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07 May 2019 | Story Valentino Ndaba | Photo Charl Devenish
Noko Masalesa
Noko Masalesa, Director of Protection Services, in conversation with students and stakeholders to plan a safe way forward.

Safety and security are human rights that constitute social justice. At the centre of the agenda at the University of the Free State’s (UFS) Social Justice Week held on the Bloemfontein Campus from 17-22 April 2019 were discussions about off-campus safety. Stakeholders agreed on an upgrade to security measures in order to ensure the success and wellbeing of the student population.

A call to students

Prof John Mubangizi, Dean of the Faculty of Law, in his capacity as representative of the UFS Rector and Vice-Chancellor, Prof Francis Petersen, expressed his view on institutions of higher learning no longer functioning as ivory towers. “For any initiative to succeed, collaboration is necessary between key roleplayers,” he said.

He aptly pointed out that: “We cannot underscore the importance of safety and security, not only for the university but also for the communities around us. What the university does benefits the community and vice versa. I pledge the university’s commitment to play a leading part to ensure that the collaboration works,” said Prof Mubangizi.

Beefing up security: Who is involved?

In view of the collaborative effort Prof Mubangizi alluded to, the engagement was twofold. First was the roundtable discussion facilitated by Protection Services which then escalated into a public dialogue where students had the opportunity to interact with external delegates.

The South African Police Services, Community Police Forum, Private Security, Mangaung Metropolitan Municipality, Provincial Commissioner, and Deputy Minister of Police were well represented in this critical conversation. Internally, members of Protection Services, Housing and Residence Affairs, Student Affairs, Institute for Social Justice and Reconciliation, Student Representative Council, and the Department of Criminology heard the plight of off-campus safety faced by students.

Changes in the horizon

The discussions culminated with recommendations which will see the future of student safety take a different direction. According to Skhululekile Luwaca, former SRC president, these include “the municipality’s commitment to immediately address issues such as street lights and enforcing by-laws, ensuring an integrated accreditation system, and drafting a policy for off-campus accommodation, running more crime awareness campaigns, and giving police patrols more visibility.”

In addition to resolving to set up a student safety forum with all the stakeholders, the Mangaung Metropolitan Municipality has invited the UFS to join Reclaim the City – a safety forum where practical solutions to crime are devised and implemented on a weekly basis.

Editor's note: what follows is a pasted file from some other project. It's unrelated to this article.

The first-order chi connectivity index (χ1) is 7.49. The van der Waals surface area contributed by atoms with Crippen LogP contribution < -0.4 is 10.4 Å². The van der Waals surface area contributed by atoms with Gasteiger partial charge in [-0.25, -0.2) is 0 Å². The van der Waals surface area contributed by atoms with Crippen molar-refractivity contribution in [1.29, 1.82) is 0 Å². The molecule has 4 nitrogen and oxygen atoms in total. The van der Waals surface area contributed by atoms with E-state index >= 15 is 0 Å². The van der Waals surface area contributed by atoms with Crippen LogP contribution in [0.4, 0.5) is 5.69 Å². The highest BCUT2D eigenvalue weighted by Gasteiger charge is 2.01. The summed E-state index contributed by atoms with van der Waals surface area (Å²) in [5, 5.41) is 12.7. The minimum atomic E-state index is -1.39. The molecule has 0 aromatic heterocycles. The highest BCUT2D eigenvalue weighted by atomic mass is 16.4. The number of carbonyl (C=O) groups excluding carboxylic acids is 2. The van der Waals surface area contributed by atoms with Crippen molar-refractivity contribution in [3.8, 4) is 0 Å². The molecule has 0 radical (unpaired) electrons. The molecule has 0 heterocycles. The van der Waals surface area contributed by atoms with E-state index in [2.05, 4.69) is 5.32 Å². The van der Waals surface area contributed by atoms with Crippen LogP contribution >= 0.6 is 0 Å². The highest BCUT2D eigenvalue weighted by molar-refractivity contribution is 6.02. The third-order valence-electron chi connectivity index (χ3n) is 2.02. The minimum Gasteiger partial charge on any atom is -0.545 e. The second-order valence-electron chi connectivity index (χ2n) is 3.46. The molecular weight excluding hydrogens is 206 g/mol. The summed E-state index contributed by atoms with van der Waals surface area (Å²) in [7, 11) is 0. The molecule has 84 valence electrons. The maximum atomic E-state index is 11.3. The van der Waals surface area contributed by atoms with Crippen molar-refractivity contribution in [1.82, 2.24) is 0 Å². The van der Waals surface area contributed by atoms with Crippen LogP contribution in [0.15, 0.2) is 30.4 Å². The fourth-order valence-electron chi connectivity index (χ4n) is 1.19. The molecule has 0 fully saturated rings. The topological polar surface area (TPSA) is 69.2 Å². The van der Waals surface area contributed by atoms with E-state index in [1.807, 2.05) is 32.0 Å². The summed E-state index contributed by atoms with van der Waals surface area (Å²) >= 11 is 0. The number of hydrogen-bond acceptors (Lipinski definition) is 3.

News Archive

Andrew Mellon Foundation renews ongoing support for UFS projects
2017-04-10

Description: ' Andrew Mellon Foundation - Badat Tags: Andrew Mellon Foundation - Badat

Dr Saleem Badat and Annemia van der Heever.

The University of the Free State (UFS) was first awarded a grant by the Andrew W Mellon Foundation (AWMF) in 2015 to fund several projects between 2015 and 2016 under the International Higher Education Strategic projects fund. The programme’s director, Dr Saleem Badat, visited the UFS on 23 March 2017 as part of his annual first-quarter feedback sessions, with not only the UFS but other universities around the country that benefited from the programme. Top of the agenda was a meeting with principal investigators of projects funded by the foundation, to discuss the UFS’s institutional priorities for funding, alongside the university’s management, to discuss possible intra-institutional projects to be undertaken with other universities.

During his visit, Dr Badat met with Prof Nicky Morgan, UFS Acting Vice-Chancellor and Rector, as well as the AWMF representative, Annamia van der Heever, Director: Institutional Advancement. He discussed future plans with managers of the Programme for Innovation in the Artform Development, #Movements project, Inclusive Professoriate Grant and the Curriculum reform programme which involved seven other universities.  

The AWMF, through its projects, is instrumental in developing and maintaining strong higher education institutions that produce knowledge and high-quality graduates, and advances social justice. The projects further aim to deepen and broaden public understanding and support for the arts and humanities, diversity and inclusion. “The Foundation each year presents universities with wonderful opportunities to improve teaching, learning and research in the humanities. We are working hard with the Faculty of Humanities on possible submissions for 2017,” said Van der Heever.

During 2017 between $10.8 million and $12 million will be available for grants by the Foundation’s International Higher Education and Strategic Projects programme. The Vice-Chancellor’s Office will continue to serve as a contact point and administrative support for UFS projects currently funded by AWMF. Institutional Advancement will assist project leaders to draft submissions to the Foundation this year and in the future. In 2018 AWMF will celebrate 30 years of involvement in supporting higher education in South Africa. 

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